Yesterday was Facebook’s big blockchain day. It finally went public with its plans to upend the global payments industry by introducing a new program called Libra, which would be both its own digital currency and a financial platform. Users will supposedly be able to pay for things with Libra, store the coin in their own digital wallets, and transfer money to anyone else—wherever they are. It’s certainly an ambitious plan.
But Facebook has many hurdles to overcome. For one, there’s the adoption element; the company needs to convince people to, well, actually use Libra. It also needs real industry support. Yes, some names like Mastercard and Paypal have signed on as “founding members,” but no bank has tied its name to Libra nor has any other big tech platform like Apple and Amazon. Libra has the distinct possibility of failing before it catches on.
Which is why it may be helpful to look at recent history to contextualize this latest launch. Many think of Facebook as some sort of unstoppable force—the sometimes nefarious platform used by nearly everyone in the world. True, Facebook is quite ubiquitous, with over 2.38 billion monthly users worldwide, but that doesn’t mean everything it’s launched has stuck. The company has had many flops during its digital tenure. Here are a few of its biggest failures:
In 2012, Facebook launched the “Poke” app as an attempt to mimic Snapchat. Historically, Facebook’s strategic playbook has been to either buy or copy the competitors. In this case, it didn’t work. After two years, the company took Poke off the App Store and went back to the drawing board with how it could overtake its social media nemesis.
Despite its first misstep, Facebook tried to persevere. It launched another ephemeral messaging app aimed directly at Snapchat, this one called Slingshot. But this one didn’t take off either. A year later, Facebook killed the stand-alone Slingshot app—along with other projects called Room and Riff which, unsurprisingly, didn’t take off either.
This may be the feature most similar to what Libra is trying to achieve. Since 2015, Facebook has tried to facilitate digital cash payments through its Messenger app. The idea was that people already chatting on Messenger could also send money, similar to Venmo. Facebook, however, ran into government approval issues. While it was able to roll it out in the U.S. (and users in the country still can send cash to each other), the service never took off in Europe. Ultimately, Facebook announced its plans to sunset Messenger payments to users in the U.K. and France earlier this year. Libra, it seems, is a way for Facebook to still tackle this problem using the blockchain as a loophole to circumvent financial regulation.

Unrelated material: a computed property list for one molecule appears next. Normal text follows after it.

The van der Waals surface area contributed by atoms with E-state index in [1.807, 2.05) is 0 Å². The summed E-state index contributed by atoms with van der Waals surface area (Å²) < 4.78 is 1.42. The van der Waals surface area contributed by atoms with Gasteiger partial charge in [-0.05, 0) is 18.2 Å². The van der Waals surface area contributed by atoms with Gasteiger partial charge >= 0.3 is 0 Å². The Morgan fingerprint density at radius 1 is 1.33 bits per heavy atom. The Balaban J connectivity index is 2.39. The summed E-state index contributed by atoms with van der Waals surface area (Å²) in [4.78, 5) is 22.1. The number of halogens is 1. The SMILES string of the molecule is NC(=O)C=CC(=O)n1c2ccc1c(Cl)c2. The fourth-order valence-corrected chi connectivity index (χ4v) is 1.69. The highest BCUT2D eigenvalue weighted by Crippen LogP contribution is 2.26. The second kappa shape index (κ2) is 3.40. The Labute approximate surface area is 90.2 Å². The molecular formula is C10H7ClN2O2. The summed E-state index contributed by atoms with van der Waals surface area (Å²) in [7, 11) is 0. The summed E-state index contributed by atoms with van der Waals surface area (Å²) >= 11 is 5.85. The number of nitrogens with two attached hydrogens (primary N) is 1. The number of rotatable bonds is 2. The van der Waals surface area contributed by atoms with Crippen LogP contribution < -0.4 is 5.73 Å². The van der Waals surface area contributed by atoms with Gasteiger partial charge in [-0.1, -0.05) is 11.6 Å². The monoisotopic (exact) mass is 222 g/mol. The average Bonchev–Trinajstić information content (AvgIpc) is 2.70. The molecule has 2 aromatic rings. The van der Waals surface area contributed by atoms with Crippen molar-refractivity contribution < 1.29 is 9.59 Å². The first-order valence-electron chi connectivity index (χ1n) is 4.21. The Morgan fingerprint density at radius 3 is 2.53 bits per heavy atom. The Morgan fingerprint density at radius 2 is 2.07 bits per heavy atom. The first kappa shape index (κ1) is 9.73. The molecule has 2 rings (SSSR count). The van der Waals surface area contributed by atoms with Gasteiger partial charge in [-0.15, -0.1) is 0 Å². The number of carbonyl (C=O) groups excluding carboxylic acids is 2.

In 2011, Facebook decided it needed to compete with Groupon. And so it launched Deals, a service that looked a heckovalot like the once-popular Groupon. Deals rolled out to many U.S. cities over a few months, and then Facebook decided to kill the project only four months after it launched.
This is another now-dead service that launched a little bit before Deals. Places was very clearly aimed at Foursquare, which was rising in popularity at the time (2010). It let users check in to physical places and tag friends in a nearly identical fashion to its then competitor. Then, a year later, Facebook decided to stop offering the Places function on its own and instead integrate checking in to its overall platform. It was a clear sign that the project didn’t go according to plan.
Another Facebook ambition that it spoke about with great bombast was the platform’s plans to transform journalism. Yes, Facebook (along with Google) was increasingly taking up the digital advertising revenue—which meant that publishers had to reallocate funds to cater to the growing duopoly. But Facebook also really wanted news organizations to think that it had their best interests in mind. One way it approached that was with Instant Articles, a fast-loading format for news articles that was native to Facebook. Publishers tried out Instant Articles because, well, their hands were tied. Facebook essentially told them that the best way to gain eyeballs was to make content using this new platform. Many publishers, however, were very unhappy with the results, and many have since abandoned it. Instant Articles is not dead, per se, but it’s clear that it hasn’t become the default distribution platform Facebook intended.
Here’s another journalism-adjacent feature, one that has a different death tale than the rest. Trending Topics didn’t get killed because no one took to it. Quite the opposite: Trending Topics was introduced as a way to add a social spin to news stories that people were talking about. If something was “trending,” that is, being highly shared on Facebook, it would gain a place at the top of users’ news feeds. Issues quickly arose over what was considered “trending,” and some right-wing critics claimed that the social network’s algorithm had a liberal bias. Ultimately, Facebook decided to kill Trending Topics. While it said it was because of waning interest, the feature was also an example of vague concept that saw negative results.
More to come?
There are many more Facebook products that launched with much fanfare and were ultimately killed. Off the top of my head, I can think of Paper, Gifts, and its attempt to kill email.
Of course, any successful company throws things against the wall to see what sticks, so it’s not surprising that Facebook has had many hits and misses. But when discussing Libra, an ambitious project that will require dozens of moving parts to facilitate success, it’s useful to keep in mind that many of Mark Zuckerberg’s best laid plans have gone awry.